In commenting on the trailblazers who have had a hand in the revival of the Northwest coast artistic tradition, Chief Newman declared it was “people like Charlie James, Mungo Martin and Ellen Neel who had the courage to keep our culture alive with their carving.”
Not only did Neel have a part in the resurgence of traditional stylization; she was the first trained woman carver on the Northwest coast. From carving in a time when there was still a ban on the Northwest coast potlatch system, to allocating a place in a tradition primarily dominated by males, Neel broke down many barriers in the Native art scene.
For their tireless efforts in replicating the original pole, carvers Calvin Hunt, Mervin Child and John Livingston were given praise and recognition. Also recognized were Kwakwaka’wakw artists/carvers Doug Cramner and Elder George Hunt.
Martha Piper, the president of UBC, and Madeleine McIvor, acting director of UBC’S First Nations House of Learning, were two of four individuals called upon to witness the totem’s unveiling.
“On this day, we celebrate the vitality of traditional protocols in contemporary situations,” declared McIvor. “Today’s ceremony attests to the good thinking and hard work of the Kwakwaka’wakw peoples, the Musqueam peoples, and the University in bringing together three distinct cultural protocols in one unified and cohesive celebration.”
Larry Grant, a Musqueam resident, commemorated the moment and solidified the good ties established between the two Nations through the presentation of a Coast Salish blanket. This gift is “so that everyone is aware this was all done in friendship,” Grant stated as he handed the blanket over to a Kwakwaka’wakw woman sitting nearest to the podium.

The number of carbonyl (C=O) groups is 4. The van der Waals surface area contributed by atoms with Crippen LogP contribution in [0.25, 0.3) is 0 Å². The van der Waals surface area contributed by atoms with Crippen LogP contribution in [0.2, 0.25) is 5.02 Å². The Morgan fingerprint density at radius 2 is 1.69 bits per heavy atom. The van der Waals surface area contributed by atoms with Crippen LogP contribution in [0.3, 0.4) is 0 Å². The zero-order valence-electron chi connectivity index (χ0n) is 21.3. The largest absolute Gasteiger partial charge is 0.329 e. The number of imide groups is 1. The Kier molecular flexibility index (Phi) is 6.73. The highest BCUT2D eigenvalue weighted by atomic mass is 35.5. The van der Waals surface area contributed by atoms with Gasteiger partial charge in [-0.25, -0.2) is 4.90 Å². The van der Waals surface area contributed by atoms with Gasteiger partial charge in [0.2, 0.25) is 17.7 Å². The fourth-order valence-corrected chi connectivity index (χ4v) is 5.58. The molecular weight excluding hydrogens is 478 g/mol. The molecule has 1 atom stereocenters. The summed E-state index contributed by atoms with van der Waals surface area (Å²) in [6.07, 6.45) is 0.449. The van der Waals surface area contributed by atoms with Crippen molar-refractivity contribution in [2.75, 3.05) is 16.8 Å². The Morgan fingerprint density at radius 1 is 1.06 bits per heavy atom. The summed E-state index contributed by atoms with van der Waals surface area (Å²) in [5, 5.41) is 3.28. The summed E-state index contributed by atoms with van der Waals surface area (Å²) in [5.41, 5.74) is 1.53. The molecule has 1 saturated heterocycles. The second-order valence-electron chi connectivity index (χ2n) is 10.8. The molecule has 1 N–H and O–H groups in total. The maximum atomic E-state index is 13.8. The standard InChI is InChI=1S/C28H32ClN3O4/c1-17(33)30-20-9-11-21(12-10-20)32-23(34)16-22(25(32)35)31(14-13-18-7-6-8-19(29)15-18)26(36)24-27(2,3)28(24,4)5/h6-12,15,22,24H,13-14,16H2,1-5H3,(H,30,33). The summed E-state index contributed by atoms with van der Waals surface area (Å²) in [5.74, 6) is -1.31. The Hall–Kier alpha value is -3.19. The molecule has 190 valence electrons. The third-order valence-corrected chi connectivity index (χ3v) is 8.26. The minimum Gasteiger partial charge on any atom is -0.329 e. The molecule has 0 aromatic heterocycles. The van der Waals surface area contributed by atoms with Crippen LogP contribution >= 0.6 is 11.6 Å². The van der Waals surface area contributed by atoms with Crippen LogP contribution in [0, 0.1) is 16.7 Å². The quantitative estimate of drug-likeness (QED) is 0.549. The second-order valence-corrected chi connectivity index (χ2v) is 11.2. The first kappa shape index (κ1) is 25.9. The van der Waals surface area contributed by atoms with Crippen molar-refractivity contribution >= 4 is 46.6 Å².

Having the opportunity to speak with Grant, we touched on the historic relations between the Coast Salish and the Kwakwaka’wakw peoples. Admitting that past community relations between the two Nations haven’t always been peaceful, Grant emphasized that the establishment of a Kwakwakaw’wak totem pole on Musqueam territory is a sort of contemporary peace pipe, or as Grant put it, “a hand reaching out to try and bridge the differences between the us.”
Grant also made reference not only to the newfound connection of the two coastal Nations, but also to a tri-part interconnectedness established within the coming together of the Coast Salish culture, the Kwakwaka’wakw culture and the University culture. “A common goal,” said Grant, focuses on the need “to learn about and respect each others protocols and cultures.”
Elder and former Judge Alfred Scow’s talked with me about the importance of academia and the ever-changing processes of learning. “There has always been a learning process amongst our people from stories and legends of what our ancestors passed down to us,” stated Judge Scow. He emphasized that in contemporary times “we have to have the transition…the spirit of learning is going in a new direction.” Mr. Scow hoped that through the totem people would understand the “privileged presence of our traditions or cultures and our (Kwakwaka’wakw) people.”
The actual tangible remains of the original Victory through Honour totem pole can be found within Alert Bay’s U’mista Cultural Center.